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Old 13-10-2005, 19:05   #16
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Different Miles

I think that there are very different sorts of passages and miles that you put on any boat. While I'm not a fan of the robust nature of the Beneteaus -- there are a lot of less substantial boats that have crossed oceans.

The attraction of the Beneteaus are "price" vs. volume vs. comfort as well as a sleek design -- if you're into that. They are relatively fast (expecially off the wind) compared to other similar cruising boats.

I don't like their motion in a seaway -- I think they have a snap and slam that's less comfortable than some other designs (Say a Sabre or J/boat for example). But then the flat mid-sections that give you that volume have their price.
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Old 20-01-2006, 13:28   #17
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Production boats 461 Beneteau

Here we go again. The thread says, it is an OK coastal cruiser but I would not go offshore in one.

This is simply not reality. The Beneteau 461 is a Farr hull design. It is a terrifc boat. It will take anything the ocean can throw at it. It will not break. You will call the Coast Guard way before the boat gives up.

The gird system, which keeps coming up in these threads is simply good engineering. Bridges have grids, buildings have grids, airplanes have grids. It is just a name for an integral bonded structure where the outer skin is supported as needed by an internal structure. There is no point in making the boat 18 inches thick throughout the hull, it would wiegh tons. But the grid is in places 18 inches and provdes strength. ( Ever been in a submarine, guess what, another grid.)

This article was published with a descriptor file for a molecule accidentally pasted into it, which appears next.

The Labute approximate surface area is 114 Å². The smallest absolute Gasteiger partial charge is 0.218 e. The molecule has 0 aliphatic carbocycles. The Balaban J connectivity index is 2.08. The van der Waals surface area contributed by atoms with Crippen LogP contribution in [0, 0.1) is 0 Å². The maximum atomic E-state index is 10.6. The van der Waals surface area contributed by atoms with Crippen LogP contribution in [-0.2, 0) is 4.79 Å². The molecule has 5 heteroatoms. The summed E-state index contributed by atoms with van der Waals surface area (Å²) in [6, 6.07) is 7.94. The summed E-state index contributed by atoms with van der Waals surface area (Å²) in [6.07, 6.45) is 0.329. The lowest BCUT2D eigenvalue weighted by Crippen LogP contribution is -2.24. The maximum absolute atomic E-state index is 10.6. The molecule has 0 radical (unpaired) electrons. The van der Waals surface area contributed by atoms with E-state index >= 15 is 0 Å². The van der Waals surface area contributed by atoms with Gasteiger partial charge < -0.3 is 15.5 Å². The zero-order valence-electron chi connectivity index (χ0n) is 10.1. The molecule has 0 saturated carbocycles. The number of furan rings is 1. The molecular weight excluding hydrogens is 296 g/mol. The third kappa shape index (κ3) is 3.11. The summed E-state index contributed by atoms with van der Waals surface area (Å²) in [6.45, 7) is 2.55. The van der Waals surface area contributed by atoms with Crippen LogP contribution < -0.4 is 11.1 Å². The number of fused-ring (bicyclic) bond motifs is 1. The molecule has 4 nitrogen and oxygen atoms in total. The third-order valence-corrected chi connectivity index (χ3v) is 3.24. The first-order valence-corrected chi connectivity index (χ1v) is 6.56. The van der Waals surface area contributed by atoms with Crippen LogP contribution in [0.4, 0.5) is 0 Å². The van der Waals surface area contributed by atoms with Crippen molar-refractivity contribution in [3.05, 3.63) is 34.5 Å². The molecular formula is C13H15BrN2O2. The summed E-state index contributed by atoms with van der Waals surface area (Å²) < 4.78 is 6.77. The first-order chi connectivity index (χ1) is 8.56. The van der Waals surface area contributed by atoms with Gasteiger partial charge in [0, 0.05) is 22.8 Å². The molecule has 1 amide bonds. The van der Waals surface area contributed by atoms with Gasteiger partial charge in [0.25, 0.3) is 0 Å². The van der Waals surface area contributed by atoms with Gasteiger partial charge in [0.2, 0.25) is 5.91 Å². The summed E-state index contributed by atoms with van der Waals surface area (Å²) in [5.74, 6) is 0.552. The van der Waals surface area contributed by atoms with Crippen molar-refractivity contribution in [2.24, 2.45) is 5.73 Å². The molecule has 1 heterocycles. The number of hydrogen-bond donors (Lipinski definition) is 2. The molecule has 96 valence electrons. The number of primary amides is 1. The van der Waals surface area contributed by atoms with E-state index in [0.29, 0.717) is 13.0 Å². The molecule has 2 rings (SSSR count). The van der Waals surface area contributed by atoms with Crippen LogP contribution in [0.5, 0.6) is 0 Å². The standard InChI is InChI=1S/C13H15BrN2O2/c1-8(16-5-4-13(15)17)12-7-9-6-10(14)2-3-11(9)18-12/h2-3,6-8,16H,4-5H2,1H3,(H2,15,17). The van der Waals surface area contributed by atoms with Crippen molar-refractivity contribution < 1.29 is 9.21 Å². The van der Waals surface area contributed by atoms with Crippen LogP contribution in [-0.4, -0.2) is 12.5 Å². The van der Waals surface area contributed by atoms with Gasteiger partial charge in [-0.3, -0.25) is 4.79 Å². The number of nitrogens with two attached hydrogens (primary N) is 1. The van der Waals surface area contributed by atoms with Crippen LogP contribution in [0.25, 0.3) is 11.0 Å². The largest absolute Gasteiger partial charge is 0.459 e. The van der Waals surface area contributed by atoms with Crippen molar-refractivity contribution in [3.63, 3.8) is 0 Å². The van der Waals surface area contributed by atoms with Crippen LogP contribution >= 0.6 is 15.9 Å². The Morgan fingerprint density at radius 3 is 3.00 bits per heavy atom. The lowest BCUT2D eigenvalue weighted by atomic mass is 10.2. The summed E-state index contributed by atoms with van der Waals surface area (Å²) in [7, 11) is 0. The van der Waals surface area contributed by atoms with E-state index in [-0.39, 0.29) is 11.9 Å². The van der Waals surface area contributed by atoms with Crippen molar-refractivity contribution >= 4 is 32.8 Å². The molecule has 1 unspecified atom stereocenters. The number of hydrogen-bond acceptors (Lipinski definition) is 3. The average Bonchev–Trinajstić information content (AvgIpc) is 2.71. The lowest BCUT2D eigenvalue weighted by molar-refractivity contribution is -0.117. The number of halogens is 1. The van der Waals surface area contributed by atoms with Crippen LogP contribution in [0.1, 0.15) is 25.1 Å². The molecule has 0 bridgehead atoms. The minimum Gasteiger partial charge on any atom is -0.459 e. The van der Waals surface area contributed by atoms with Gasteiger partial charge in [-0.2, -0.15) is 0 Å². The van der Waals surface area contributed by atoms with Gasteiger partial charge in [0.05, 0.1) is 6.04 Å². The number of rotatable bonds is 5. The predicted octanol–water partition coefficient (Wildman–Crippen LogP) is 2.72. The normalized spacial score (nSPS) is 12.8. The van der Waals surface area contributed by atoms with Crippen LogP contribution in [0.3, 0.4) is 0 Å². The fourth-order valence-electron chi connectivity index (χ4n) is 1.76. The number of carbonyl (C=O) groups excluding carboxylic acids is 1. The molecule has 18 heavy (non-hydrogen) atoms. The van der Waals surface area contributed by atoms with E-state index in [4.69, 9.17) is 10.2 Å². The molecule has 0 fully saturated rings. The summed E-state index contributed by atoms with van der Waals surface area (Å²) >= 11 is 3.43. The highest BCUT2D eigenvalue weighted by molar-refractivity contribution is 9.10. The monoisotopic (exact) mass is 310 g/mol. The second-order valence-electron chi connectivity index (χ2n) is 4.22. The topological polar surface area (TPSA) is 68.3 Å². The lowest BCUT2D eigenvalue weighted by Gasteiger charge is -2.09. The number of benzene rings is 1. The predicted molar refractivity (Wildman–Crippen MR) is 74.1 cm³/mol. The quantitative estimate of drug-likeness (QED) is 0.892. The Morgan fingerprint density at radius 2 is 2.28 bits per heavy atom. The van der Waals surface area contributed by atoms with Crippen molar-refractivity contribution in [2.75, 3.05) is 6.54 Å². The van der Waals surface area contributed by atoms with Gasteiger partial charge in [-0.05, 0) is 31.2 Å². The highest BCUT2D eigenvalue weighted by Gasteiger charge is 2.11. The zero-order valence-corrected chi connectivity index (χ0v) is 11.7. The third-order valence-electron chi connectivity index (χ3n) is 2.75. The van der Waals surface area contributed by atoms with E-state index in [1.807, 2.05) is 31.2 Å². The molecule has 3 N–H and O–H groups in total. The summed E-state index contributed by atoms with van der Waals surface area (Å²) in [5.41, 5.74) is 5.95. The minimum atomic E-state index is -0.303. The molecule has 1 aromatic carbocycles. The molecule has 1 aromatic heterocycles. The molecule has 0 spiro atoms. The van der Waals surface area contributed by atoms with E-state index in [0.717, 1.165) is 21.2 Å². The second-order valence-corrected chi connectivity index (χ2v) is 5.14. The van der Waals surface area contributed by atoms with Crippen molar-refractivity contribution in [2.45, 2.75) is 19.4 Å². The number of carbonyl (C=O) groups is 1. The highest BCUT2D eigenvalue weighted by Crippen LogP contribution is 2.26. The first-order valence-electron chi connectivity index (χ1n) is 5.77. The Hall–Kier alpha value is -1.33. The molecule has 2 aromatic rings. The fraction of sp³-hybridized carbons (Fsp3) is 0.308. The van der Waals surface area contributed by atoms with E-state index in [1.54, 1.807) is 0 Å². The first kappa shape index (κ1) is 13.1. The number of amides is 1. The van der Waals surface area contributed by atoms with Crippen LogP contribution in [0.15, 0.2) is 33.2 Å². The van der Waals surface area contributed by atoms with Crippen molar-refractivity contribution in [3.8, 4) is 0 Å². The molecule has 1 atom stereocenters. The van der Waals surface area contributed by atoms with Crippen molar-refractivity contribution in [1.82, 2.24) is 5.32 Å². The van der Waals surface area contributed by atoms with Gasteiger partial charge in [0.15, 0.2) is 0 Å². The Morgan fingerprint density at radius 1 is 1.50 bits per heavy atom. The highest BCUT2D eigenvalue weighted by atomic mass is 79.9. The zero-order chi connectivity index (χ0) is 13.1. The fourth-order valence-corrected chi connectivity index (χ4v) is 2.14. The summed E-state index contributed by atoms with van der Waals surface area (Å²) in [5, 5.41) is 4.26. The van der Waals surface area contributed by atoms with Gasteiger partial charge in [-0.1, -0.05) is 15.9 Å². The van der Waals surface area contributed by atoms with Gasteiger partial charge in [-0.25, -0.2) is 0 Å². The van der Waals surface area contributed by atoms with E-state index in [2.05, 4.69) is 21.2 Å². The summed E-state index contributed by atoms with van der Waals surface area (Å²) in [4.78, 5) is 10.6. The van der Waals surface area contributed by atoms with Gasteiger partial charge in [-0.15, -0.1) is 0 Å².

The 461 was a hige success as a boat. I have sailed on them. I have owned its replacement, the 473. A somewhat different boat ( Group Finot design a bit of a knock off of the Open 60) Still another terrific boat. I have salied her in 50 knots and she was fine.

Yes twenty years ago, before computers when no one knew how to build a fiberglass boat, they made the hulls 12 inches thick and hoped they got it right. But that has nothing to do with modern designs and materials.

Also the notion of coastal cruisers is also a misnomer. I have been way offshore, the water is the water. Coastal gets storms. Coastal gets waves. In some respects coastal is harder ( there are things to hit and things to avoid. Off shore is easier. Put her on autopilot and let the boat go. Waves may be bigger, but, in my experience the periods ar longer and they are often less difficult on the strucutre than coastwise when waves can be short and steep.

Also, to point out the obvious in our woinderful litigious society, there is no future in a manufacturer making a "coastal" boat which is not strong enough for the ocean. The law suits would be the end of them. This is why there is no such thing anymore as a cheap ski binding, or a cheap motorcycle helmet, or a cheap airbag. There is really only standard for safety and to somehow design to a lower standard is ridiculous. This is why private planes cost $1,000,000. and there are no cheap ones.